“Terry has done a great job of managing everybody, just like Whitey used to,” Hernandez said. “Mixing and matching, making everybody feel a part of the club.”
Of course, the famous Whitey Herzog helped build and managed the 1982 World Series champion St. Louis Cardinals that Keith Hernandez was a part of. Hernandez went on to note that the 1982 team was a bunch of “nut cases” and that Whitey knew how do handle them all. He spoke similarly of Collins.
“He’s a lifer, old school. I would of loved to have played for him,” Hernandez continued. “He’s one of the best managers I’ve ever seen. He’s not going to beat himself. He’s not going to fall asleep.”
While Collins has taken a lot of grief during his time in Queens, many are starting to give him the credit he deserves for managing a team built on the backs of a handful of farmhands, a few older vets and of course, “La Potencia”. Collins knows that every decision he makes, especially in a pennant race and beyond, is under intense skepticism.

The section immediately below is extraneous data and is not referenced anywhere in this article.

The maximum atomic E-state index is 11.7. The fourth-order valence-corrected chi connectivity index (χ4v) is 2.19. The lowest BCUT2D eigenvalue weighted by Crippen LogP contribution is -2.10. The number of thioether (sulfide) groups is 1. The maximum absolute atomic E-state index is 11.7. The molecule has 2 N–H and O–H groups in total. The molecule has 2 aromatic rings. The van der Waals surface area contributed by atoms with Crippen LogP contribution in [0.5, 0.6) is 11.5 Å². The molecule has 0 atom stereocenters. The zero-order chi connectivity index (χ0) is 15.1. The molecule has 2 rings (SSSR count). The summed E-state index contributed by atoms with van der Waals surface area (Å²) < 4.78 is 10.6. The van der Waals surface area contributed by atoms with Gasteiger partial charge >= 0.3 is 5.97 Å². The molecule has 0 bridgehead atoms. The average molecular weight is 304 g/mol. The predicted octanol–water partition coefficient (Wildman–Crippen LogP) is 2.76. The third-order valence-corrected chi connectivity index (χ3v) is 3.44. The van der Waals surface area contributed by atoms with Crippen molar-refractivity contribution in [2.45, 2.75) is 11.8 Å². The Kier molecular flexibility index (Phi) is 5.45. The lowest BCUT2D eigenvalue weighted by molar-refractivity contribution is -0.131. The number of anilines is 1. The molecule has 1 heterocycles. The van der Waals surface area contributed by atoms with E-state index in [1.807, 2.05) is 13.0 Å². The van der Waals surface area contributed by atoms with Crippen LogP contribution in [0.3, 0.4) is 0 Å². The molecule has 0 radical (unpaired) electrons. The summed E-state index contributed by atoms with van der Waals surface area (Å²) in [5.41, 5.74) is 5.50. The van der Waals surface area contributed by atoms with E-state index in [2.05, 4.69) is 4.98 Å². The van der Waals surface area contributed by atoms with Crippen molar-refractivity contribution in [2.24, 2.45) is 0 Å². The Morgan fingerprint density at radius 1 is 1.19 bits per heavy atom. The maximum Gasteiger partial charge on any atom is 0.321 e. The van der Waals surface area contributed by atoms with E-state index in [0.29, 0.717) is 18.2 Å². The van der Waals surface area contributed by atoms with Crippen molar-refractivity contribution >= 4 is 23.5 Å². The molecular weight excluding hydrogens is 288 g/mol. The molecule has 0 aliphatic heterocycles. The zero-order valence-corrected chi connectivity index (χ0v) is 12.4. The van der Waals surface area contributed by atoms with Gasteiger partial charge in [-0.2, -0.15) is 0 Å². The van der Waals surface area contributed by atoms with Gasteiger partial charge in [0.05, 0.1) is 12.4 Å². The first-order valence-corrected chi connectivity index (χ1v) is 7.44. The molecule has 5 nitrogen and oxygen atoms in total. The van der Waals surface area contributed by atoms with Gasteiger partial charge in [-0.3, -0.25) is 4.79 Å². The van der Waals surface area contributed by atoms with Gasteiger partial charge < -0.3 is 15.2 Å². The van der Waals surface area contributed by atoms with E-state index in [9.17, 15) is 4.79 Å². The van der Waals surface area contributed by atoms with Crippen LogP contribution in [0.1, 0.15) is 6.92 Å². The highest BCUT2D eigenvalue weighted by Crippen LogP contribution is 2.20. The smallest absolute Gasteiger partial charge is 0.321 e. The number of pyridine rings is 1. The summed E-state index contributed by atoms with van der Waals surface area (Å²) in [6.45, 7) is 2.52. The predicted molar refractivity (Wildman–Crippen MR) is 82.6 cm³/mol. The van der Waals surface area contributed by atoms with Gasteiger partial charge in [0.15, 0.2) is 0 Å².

“Every decision you make, there’s 50 percent of people who would do it differently,” he told Bob Klapisch of The Record before Monday’s 4-3 victory over the Marlins. “That’s just the nature of the game and I’m fine with it.”
The new constructs of the Mets roster presents a good challenge for Collins, who has to split time evenly between many impactful players. Whether it’s giving Kelly Johnson and Juan Uribe at-bats or giving David Wright the correct amount of rest to keep him healthy, each day presents its obstacles. He also deserves credit for keeping the tone of the team steady and consistent while the New York media frenzy does it’s work.
Collins deserves a great deal of credit in leading his team to this point in the season, with a magic number of 10 and a division clincher in the near-future.